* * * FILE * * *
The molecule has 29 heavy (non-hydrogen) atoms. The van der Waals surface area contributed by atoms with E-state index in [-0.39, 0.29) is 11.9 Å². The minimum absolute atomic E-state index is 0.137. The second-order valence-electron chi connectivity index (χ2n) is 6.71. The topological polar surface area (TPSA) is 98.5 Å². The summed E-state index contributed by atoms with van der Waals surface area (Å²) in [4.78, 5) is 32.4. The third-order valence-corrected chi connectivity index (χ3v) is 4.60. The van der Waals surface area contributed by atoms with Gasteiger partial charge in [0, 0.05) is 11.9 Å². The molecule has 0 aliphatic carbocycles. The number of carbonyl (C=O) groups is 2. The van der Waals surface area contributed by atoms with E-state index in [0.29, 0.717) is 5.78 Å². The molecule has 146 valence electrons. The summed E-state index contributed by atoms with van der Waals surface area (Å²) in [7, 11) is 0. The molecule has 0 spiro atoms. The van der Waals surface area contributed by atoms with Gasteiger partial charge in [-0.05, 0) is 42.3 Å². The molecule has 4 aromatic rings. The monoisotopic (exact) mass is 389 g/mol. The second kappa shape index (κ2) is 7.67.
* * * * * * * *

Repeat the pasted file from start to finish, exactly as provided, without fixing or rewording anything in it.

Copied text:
The molecule has 29 heavy (non-hydrogen) atoms. The van der Waals surface area contributed by atoms with E-state index in [-0.39, 0.29) is 11.9 Å². The minimum absolute atomic E-state index is 0.137. The second-order valence-electron chi connectivity index (χ2n) is 6.71. The topological polar surface area (TPSA) is 98.5 Å². The summed E-state index contributed by atoms with van der Waals surface area (Å²) in [4.78, 5) is 32.4. The third-order valence-corrected chi connectivity index (χ3v) is 4.60. The van der Waals surface area contributed by atoms with Gasteiger partial charge in [0, 0.05) is 11.9 Å². The molecule has 0 aliphatic carbocycles. The number of carbonyl (C=O) groups is 2. The van der Waals surface area contributed by atoms with E-state index in [0.29, 0.717) is 5.78 Å². The molecule has 146 valence electrons. The summed E-state index contributed by atoms with van der Waals surface area (Å²) in [7, 11) is 0. The molecule has 0 spiro atoms. The van der Waals surface area contributed by atoms with Gasteiger partial charge in [-0.05, 0) is 42.3 Å². The molecule has 4 aromatic rings. The monoisotopic (exact) mass is 389 g/mol. The second kappa shape index (κ2) is 7.67.